Pandemically-infected snarling, drooling CGI zombies swarm everywhere, they rush from all corners of the screen, they form vast ex-human pyramids, they hurl themselves lemming-like off walls by the thousand, they dive head first through car windscreens, in fact they lunge anywhere fang-first to chew live human flesh.

This is unmistakably a technical tour-de-force, though I must apologise for being old fashioned to a tee: to me CGI is not an alternative to the quintessential qualities of good film-making.  You know, stuff like acting, script-writing and building tension in the direction, like Hitch used to do.  Of course there are dark internal screens and zombies to pick off with whatever weapons fall to hand, which reminded me of nothing so much as my son’s Call of Duty: Black Ops zombie game.

Since many of the “human” interludes are decidedly hackneyed and less than convincing, you might consider CGI zombies a preferably alternative, but to be fair there are snippets of the craft of acting on display: Pitt’s interaction with an Israeli soldier called Segen (Daniella Kertesz) spring to mind, as does the moments when he finds himself chained to a trolley and talking to the excellent Peter Capaldi in the guise of a WHO doctor (geddit?)

Sadly, the inevitable “family moments” as Pitt clings to his wife (Mireille Enos) and kids before flying off with UN special forces to save the world were as inevitable as they were unconvincing and perfunctory (tick in the box.)  Brad doesn’t quite send in his performance by post but he looks by far the happier being the all-action hero in a turn that made me long for a glimpse of his real full tilt acting skills (try Snatch to see what I mean.)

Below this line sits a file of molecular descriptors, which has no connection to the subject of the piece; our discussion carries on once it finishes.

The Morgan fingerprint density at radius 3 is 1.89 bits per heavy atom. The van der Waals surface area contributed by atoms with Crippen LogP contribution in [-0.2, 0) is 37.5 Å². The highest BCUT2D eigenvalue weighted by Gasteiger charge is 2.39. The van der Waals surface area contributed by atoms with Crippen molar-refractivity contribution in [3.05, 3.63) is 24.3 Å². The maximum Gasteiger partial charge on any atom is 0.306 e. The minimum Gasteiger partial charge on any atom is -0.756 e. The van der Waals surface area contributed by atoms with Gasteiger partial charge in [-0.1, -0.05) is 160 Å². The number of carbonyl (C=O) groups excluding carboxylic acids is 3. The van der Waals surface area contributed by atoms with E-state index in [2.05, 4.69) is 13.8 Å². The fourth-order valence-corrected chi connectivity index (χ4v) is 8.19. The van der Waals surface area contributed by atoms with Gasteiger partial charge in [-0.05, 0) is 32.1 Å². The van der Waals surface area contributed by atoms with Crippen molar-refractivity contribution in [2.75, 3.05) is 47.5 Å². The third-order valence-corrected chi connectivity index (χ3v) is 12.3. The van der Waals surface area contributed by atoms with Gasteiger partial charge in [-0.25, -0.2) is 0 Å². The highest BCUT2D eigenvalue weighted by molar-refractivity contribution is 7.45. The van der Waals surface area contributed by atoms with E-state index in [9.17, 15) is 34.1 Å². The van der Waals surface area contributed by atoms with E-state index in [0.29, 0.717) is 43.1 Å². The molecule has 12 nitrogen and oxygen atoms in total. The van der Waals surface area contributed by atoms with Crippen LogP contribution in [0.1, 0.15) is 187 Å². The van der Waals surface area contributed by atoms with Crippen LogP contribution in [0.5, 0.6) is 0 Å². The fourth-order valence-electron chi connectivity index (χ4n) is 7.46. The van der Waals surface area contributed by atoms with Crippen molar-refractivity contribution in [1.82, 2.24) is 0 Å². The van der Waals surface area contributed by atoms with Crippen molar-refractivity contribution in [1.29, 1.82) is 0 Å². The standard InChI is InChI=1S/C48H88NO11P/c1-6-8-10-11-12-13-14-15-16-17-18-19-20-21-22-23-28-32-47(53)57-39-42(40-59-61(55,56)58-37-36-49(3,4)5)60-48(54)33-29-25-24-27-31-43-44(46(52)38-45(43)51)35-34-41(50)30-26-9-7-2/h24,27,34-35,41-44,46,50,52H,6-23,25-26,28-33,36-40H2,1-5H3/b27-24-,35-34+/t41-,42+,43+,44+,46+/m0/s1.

Ah, but I promised you the germ of a good idea, and it comes with the subtlety, well, of a zombie invasion in Jerusalem.  The ancient city has been reinforced as a fortress against the rising tide of zombies.  But there they go, spilling over against the innocent peace-loving Israelis, metaphorically at least like suicide bombers.  From a political and human perspective many would baulk at the suggestion, but it is undeniably a clever piece of propaganda.

All this is well and good, but it simply did not hold my attention.  I found myself wondering if I’d fed the cats and what I would make for dinner the next day.  I checked whether I’d set the alarm for tomorrow morning, I yawned long and hard.  In short, my zombie ennui had set in from the first five minutes, and nothing on screen did much to turn engage my interest, any more than the previous 25 zombie movies did – not since The Living Dead From The Manchester Morgue has any zombie movie done that, which I saw in the late 70s as the B-pic to Halloween with my mate Nigel, and maybe Dead and Buried which I saw a year or so later in Nottingham.  Oh my, there’s a piece of nostalgia for you!

Here’s a suggestion for studio bosses, producers, writers and directors everywhere: forget zombies, move on and find a new topic with which to thrill and entertain the crowds.